THE FOUNDATION IS OPTIONAL

With the possible exception of psychology, no field of academic study is more faddish than education. Every few years another round of assessments and surveys show us that the vast majority of students – just like the vast majority of Americans – have knowledge and skills that cannot even be described as minimal. "Minimal" implies some understanding of a given subject, and often that is not the case.

Armed with the latest Look How Dumb Everyone Is survey, new educational techniques and tools are developed to join the long line of failed techniques and tools that were supposed to solve this problem in the past. One of the most dramatic paradigm shifts occurred when it was collectively decided that fact retention and rote learning (which remains the foundation of the educational systems in places like China and Japan) were ineffective. Instead, we were to focus on building students' higher order intellectual skills – critical thinking, reasoning, problem solving, and so on.

In my view, this is a shining example of one of the worst tendencies of academics – using jargon-heavy theories to explain away why students are so bad something. What is this shift toward the almighty "critical thinking" talisman but an effort to excuse students' woeful lack of facts, information, and basic skills? If the students demonstrably cannot write well, do math, or remember facts, we have to say they're good at something. What better than an abstract concept that proves remarkably difficult to measure? Sure, we can't prove that students have Critical Thinking skills, but…you can't prove that they don't. Voila.

The dismissive attitude toward facts and information has gone off the deep end in the last decade. Now that everyone has a smartphone, there's no need for students to know anything at all. Any facts they will ever need can be looked up in thirty seconds. What's important, we're told, is that they know how to interpret and Think Critically about things. This has always struck me as dubious. We are to believe that students who know next to nothing about entire fields of knowledge somehow have good analytical skills in those same areas. There's no foundation, but somehow there is a mighty edifice built on top of it.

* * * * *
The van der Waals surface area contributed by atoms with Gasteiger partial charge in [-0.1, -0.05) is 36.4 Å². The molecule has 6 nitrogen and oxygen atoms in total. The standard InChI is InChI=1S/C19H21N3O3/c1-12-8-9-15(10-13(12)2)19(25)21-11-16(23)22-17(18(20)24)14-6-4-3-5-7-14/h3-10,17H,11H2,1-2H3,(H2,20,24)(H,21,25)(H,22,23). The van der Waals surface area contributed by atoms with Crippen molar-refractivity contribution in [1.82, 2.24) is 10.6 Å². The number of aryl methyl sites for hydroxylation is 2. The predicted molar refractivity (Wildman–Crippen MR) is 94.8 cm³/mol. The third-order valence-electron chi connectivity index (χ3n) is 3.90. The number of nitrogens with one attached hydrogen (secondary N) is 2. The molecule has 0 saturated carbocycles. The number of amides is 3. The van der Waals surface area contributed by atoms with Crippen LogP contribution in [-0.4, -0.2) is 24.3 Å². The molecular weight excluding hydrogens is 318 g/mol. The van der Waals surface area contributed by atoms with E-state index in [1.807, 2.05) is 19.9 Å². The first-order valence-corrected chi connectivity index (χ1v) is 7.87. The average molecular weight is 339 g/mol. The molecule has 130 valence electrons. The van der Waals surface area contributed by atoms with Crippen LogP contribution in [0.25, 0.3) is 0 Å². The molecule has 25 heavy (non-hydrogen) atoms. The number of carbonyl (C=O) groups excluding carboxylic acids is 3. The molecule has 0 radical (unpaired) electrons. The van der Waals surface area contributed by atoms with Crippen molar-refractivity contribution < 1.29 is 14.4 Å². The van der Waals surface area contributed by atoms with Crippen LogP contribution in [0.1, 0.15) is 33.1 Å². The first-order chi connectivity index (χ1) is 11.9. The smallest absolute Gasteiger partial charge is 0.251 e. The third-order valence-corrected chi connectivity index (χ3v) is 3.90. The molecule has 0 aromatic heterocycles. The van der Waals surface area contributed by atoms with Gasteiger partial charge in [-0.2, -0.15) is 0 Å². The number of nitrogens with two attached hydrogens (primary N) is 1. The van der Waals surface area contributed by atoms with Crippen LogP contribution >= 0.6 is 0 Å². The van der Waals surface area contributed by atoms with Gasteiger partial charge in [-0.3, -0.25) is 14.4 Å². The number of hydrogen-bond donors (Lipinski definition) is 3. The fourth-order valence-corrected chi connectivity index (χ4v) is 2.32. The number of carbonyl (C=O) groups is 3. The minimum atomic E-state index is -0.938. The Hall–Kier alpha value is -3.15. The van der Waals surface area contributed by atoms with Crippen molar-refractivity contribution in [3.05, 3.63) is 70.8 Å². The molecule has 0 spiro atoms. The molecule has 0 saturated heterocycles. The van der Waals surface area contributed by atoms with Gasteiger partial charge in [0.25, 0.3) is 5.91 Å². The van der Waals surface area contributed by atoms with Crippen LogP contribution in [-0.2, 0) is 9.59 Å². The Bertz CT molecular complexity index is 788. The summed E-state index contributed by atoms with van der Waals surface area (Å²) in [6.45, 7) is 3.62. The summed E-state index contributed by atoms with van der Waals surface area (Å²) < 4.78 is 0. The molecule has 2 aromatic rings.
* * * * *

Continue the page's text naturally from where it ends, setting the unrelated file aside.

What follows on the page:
Don't get me wrong, I understand the futility of many kinds of rote learning that were popular a half-century ago. A student does not really gain anything from being able to name all nine Supreme Court justices or knowing the capital of every nation on Earth. However, surveys continually show that students don't know things that are relevant either. Are we to believe that people who can't explain who Napoleon was or don't know which side the Russians were on in World War II can somehow think usefully and critically about history? That someone who has no idea which branch of the government holds which powers can understand and analyze our system? That someone who can't define "baroque" and doesn't know when or why Impressionism became popular has a useful grasp of art in the context of culture? Most amazingly, we are asked to believe that the ability to look any of these facts up on an iPhone will enable students to skip the knowledge step entirely and launch right into critical analysis. OK.

The underlying problem – and I'm sure some fad will pick up on this eventually, perhaps in another decade or two – is that the act of learning facts and information forces students to engage the material. Learning which powers belong to Congress requires one to read some stuff about American government, as memorizing who painted various works of art requires one to look at works of art. The hidden cost of the "Who cares, they can google it" mindset has been the "Why bother?" attitude with which, studies show, students now approach all of their academic tasks. It's not like they're spending less time on rote learning in favor of more time on other academic tasks; they're just spending less time learning anything.

No one in chemistry would argue that students can skip the Periodic Table, nor would anyone in math say, "Sure, skip algebra and trig, just go directly into calculus." Yet in the soft sciences and the humanities we continue to shoot ourselves in the foot by requiring students to learn – actually learn – less and less. We wrap up their ignorance in academic babble and explain how it's acceptable, or even good for them, to know so little. We come up with new "curricular enhancements" and pedagogical theories that, lo and behold, do not eventually bear fruit in the form of a generation of students with great thinking and reasoning skills despite being almost completely devoid of knowledge.

Shocking, really.

50 thoughts on “THE FOUNDATION IS OPTIONAL”

  • When my kids could use calculators for math tests, I knew we were fucked. But, hey, I came up with a bamboo slide rule in a leather case.